The founder of the Ottoman Empire, Osman Gazi (or, as he is known, Osman Khan or Osman Bey) was descended from a line of great leaders who had, in turn, led the Kayi Tribe, the most famous of all the 24 Turkish tribes.
Osman Khan's father, Ertoghrul Gazi, had been appointed Uchbey on the Byzantine Frontier by the Seljukian Sultan, Alauddin. The land was given to him to control and lay along the boundaries of Brusa, Kutahya and Biledjik. Ertoghrul Gazi captured the town of Saegut from the Byzantine Empire and made it the capital city of the region. The duties of the Uchbey were to defend the frontiers of the Empire and to fight against the attacks of the Crusader Knights.
On the death of Ertoghrul Gazi in 1281, his son Osman Gazi, despite being the youngest member of his family, was elected Uchbey to succeed his father.
Osman Gazi, through a clever mixture of diplomacy and warfare, gained large tracts of land from the neighboring Byzantine Emperors. Faced by an alliance of the Byzantine Emperors of Brusa and Nice on the one hand, and Yarhisar and Karadjahisar on the other, Osman Gazi declared war. He attacked Nice and in 1291 captured Karadjahisar. He changed the Castle Church into a mosque and assigned a judge to rule the area.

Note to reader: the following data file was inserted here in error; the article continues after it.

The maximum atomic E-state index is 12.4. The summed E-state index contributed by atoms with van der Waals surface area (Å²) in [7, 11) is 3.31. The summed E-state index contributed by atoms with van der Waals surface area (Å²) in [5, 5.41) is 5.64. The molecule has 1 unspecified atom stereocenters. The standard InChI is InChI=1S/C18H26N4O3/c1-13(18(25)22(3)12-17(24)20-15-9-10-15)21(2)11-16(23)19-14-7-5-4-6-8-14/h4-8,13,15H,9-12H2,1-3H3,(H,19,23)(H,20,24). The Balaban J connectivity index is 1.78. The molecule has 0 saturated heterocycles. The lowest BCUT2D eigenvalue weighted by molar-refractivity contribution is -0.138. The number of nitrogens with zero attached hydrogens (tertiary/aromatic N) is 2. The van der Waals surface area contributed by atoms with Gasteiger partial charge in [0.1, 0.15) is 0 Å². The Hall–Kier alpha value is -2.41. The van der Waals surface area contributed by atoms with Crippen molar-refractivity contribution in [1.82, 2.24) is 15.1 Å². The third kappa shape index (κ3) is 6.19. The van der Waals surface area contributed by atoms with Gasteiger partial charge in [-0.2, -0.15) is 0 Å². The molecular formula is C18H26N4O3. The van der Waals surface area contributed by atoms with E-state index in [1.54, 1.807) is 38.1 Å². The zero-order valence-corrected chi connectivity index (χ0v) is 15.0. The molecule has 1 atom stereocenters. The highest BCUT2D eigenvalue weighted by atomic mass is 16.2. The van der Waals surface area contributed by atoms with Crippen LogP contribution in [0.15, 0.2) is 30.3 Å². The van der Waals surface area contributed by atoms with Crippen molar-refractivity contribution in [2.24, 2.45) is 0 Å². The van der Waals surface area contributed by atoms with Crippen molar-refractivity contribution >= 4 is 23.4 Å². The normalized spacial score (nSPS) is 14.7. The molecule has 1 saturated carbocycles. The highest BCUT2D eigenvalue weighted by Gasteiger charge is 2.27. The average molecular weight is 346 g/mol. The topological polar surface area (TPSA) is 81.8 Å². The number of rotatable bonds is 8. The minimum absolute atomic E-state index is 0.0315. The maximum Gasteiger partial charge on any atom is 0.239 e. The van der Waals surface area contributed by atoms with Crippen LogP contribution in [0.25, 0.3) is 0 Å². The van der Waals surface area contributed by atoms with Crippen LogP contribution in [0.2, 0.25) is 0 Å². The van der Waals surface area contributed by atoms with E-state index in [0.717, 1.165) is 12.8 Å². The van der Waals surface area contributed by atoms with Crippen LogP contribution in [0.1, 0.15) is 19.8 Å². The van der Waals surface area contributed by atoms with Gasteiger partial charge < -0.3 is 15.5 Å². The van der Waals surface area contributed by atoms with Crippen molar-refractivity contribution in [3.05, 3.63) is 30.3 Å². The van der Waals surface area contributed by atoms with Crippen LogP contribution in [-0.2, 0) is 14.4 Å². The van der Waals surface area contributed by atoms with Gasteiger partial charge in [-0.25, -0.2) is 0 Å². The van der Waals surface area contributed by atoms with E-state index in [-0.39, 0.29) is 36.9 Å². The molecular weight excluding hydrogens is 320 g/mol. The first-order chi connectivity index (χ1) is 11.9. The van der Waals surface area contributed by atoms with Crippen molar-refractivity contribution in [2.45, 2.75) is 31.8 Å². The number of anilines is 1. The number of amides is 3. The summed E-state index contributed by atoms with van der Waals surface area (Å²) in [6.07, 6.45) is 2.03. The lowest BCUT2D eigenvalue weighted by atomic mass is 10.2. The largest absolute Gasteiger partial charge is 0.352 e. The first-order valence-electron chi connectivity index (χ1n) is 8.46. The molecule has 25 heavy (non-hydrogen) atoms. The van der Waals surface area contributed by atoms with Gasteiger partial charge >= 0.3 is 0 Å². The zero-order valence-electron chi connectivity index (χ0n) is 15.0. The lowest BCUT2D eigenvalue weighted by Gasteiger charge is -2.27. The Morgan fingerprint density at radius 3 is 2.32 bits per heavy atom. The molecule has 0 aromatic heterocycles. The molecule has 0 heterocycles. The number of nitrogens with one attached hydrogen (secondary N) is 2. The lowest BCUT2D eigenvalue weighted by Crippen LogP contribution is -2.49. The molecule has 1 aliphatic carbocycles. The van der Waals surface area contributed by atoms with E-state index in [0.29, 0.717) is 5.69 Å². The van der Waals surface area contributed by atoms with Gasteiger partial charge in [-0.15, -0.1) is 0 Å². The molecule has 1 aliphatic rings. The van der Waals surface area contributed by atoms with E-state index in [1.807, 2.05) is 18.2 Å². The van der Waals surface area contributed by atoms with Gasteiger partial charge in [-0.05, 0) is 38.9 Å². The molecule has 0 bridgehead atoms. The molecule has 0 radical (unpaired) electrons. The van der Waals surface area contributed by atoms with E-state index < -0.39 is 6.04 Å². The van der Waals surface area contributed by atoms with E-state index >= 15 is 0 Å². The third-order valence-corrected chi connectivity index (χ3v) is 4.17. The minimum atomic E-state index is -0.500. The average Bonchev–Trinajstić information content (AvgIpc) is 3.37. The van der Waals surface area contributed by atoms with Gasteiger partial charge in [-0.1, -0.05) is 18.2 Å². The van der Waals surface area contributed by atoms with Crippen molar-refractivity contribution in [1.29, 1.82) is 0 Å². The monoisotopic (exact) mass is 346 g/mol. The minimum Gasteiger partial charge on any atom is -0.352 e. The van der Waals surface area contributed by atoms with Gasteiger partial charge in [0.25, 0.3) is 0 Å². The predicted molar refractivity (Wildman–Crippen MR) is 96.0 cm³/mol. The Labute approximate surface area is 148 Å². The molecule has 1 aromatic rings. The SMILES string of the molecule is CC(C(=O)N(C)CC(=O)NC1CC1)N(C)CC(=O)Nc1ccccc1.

After further victories at Biledjik and Yarhisar in 1299 he married his son, Orkan Gazi, to the daughter of the Byzantine Emperor of Yarhisar.
In 1299 Osman Gazi declared independence, granting fiefs to his Moslem army veterans and appointing wardens, judges and magistrates to take charge of castles and strong points.